Tell the CA Department of Justice to respect people’s rights and dignity


No matter where you grew up or what you look like, we should all be able to move freely or meet with whomever we want without fear of police surveillance.

The California Legislature directed the CA Department of Justice (DOJ) to make gang databases more accurate at identifying gang members, but the DOJ failed to meet this mandate. Instead, the DOJ is proposing rules that would add anyone “associating” with a suspected gang member, wearing what police say is “gang style of dress,” and seen passing through a neighborhood deemed by police as a “gang location” to the statewide database.

This is wholly unfair, discriminatory, and unconstitutional.

Inclusion in the gang database is dangerous. An officer who pulls over a person and discovers their name in the gang database is likely to become more aggressive, conduct a more intrusive search, or call for gang unit backup.

Take action and call on the DOJ to rescind its discriminatory proposal and protect the rights of all Californians regardless of race, zip code, or friendships.

Message Recipients:

Shayna Rivera, CalGang Unit Manager

Thomas Bierfreund, Associate Governmental Program Analyst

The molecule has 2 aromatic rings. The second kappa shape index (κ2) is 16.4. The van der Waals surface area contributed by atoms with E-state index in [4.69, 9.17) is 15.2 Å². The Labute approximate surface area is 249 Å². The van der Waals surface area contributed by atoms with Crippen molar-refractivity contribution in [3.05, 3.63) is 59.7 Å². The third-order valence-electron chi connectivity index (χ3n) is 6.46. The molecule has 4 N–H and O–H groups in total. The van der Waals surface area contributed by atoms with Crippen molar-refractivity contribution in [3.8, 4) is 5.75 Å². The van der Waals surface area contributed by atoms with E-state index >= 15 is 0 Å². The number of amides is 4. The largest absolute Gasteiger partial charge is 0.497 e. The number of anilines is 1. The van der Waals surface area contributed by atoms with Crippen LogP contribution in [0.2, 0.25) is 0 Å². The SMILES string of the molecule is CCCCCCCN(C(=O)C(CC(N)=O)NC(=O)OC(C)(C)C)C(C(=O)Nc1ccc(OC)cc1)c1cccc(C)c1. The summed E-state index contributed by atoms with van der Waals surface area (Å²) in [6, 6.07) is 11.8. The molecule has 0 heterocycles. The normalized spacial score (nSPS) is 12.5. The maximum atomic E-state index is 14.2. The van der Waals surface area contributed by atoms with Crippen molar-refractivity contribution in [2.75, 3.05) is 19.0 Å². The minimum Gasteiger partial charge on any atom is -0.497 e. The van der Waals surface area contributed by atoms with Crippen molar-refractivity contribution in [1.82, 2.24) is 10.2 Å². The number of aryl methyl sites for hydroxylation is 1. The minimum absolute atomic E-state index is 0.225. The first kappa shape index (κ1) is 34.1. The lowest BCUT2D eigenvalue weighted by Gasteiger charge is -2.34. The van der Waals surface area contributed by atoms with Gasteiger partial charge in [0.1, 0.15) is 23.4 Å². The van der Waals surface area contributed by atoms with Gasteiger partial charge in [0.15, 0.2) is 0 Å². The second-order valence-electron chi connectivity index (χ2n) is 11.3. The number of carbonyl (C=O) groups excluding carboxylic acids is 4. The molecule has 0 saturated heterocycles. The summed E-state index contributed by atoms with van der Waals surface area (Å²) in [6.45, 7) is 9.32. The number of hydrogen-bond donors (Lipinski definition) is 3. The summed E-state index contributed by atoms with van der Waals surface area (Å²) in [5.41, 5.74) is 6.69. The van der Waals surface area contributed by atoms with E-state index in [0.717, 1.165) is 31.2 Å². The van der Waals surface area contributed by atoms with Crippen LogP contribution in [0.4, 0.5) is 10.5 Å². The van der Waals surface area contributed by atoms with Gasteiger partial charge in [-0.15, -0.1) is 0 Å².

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Your Message
Drop Over-Inclusive Gang Database Regulations

With regards to Title 11, Division 1, Chapter 7.5 and Title 11, Division 1, Chapter 7.6, I respectfully request that the Department of Justice drop provisions in the proposed regulations that would misidentify people wholly unconnected to gang activity as gang members, associates, or affiliates. The criteria for inclusion and rules regarding retention are over-inclusive and must be changed.

The following criteria for inclusion in the database should be removed from the regulations, because no evidence ties them to gang membership and they are over-broad: (1) the person has been seen associating with persons meeting the criteria for entry or who have previously been entered as a Gang Member into the CalGang database; (2) the person has been seen at one or more gang-related addresses or locations; and (3) the person has been seen wearing a style of dress or accessory that is tied to a specific criminal street gang. People who live, work, and socialize in areas identified by police as “gang locations” should be able to talk to whomever and dress however they want without fear that they will be unjustly added to a gang database.

The five-year retention period of gang database records should be limited to one year for those under 18 years old and two years for adults. Research consistently shows that gang membership rarely extends beyond one to two years and the majority of youth remain in a gang for less than one year. Additionally, the regulations should require two of the criteria for inclusion to reset the retention period, rather than just one. Research demonstrates that improperly labeling individuals as gang members by law enforcement prevents individuals from disengaging from criminal activity and engaging in pro-social activities.

For these reasons, I call on you to respect people’s rights and dignity and rescind discriminatory, unconstitutional rules regarding gang database inclusion.


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